What can go wrong?
The duopoly of individual (or private) and collective (or public) needs leads naturally to the duopoly of monetary and fiscal policy. Those looking for the failings of the modern world as a failure of the system of money miss the real culprits. The failure lies in the inability of politicians to regulate the banks and to appropriately use fiscal policy.
The art of economic management is to balance fiscal and monetary policy. An over dependence of one or other is doomed in the long term. Since 1980 both the US and UK abandoned this balanced approach that had worked well up to the oil crises of the `70s. Over reliance on the banking circuit and bank deregulation led eventually to the private debt bubble that burst in 2007-08. Rather then correct their mistake, politicians left it to the central bankers to sort out the mess. The bankers, limited to monetary tools, turned to quantitative easing, but nearly a decade on, with interest rates still stuck at their zero lower bound, we still look on aghast, waiting for someone to wake up to the complete failure of monetarism – if only the younger Milton Friedman could come back to explain it to us all. In 1969, he said :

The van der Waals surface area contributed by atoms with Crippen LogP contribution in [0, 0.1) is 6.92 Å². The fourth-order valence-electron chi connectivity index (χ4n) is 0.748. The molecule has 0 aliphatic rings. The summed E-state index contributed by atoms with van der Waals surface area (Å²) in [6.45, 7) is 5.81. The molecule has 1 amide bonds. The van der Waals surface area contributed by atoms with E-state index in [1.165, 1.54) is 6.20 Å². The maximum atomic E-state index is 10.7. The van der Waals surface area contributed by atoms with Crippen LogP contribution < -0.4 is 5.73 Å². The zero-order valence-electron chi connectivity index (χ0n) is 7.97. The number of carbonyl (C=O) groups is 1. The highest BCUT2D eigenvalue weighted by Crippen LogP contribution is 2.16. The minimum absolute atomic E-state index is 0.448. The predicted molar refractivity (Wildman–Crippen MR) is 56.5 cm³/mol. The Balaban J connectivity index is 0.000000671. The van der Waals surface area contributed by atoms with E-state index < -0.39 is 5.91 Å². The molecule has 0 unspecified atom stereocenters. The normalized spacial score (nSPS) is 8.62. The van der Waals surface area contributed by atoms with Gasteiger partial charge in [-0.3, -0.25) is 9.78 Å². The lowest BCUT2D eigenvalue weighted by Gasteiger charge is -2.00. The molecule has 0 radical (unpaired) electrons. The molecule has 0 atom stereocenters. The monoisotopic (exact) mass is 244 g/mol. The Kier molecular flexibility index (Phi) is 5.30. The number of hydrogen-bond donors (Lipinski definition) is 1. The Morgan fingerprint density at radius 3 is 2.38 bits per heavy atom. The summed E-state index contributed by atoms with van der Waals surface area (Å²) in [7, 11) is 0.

The available evidence . . . casts grave doubts on the possibility of producing any fine adjustments in economic activity by fine adjustments in monetary policy – at least in the present state of knowledge . . . There are thus serious limitations to the possibility of a discretionary monetary policy and much danger that such a policy may make matters worse rather than better.
In contrast, fiscal policy is a far more powerful, and some may say more dangerous, beast. The collective has an ability not available to any individual. Only the collective has a super charge card where all the spend comes back via tax – the teacher does not cost anything as long as the money spent on them is also spent. In fact, more likely is that the collective will make a profit on employing the teacher by crowding in more economic activity (a multiplier greater than 1). Fiscal policy is intended to get things done. Let’s get on with it!
 As Marcus von Skym says: the most important property of money is to flow.
 Milton Friedman and Walter W. Heller, Monetary vs. Fiscal Policy, W. W. Norton and Company Inc., New York 1969.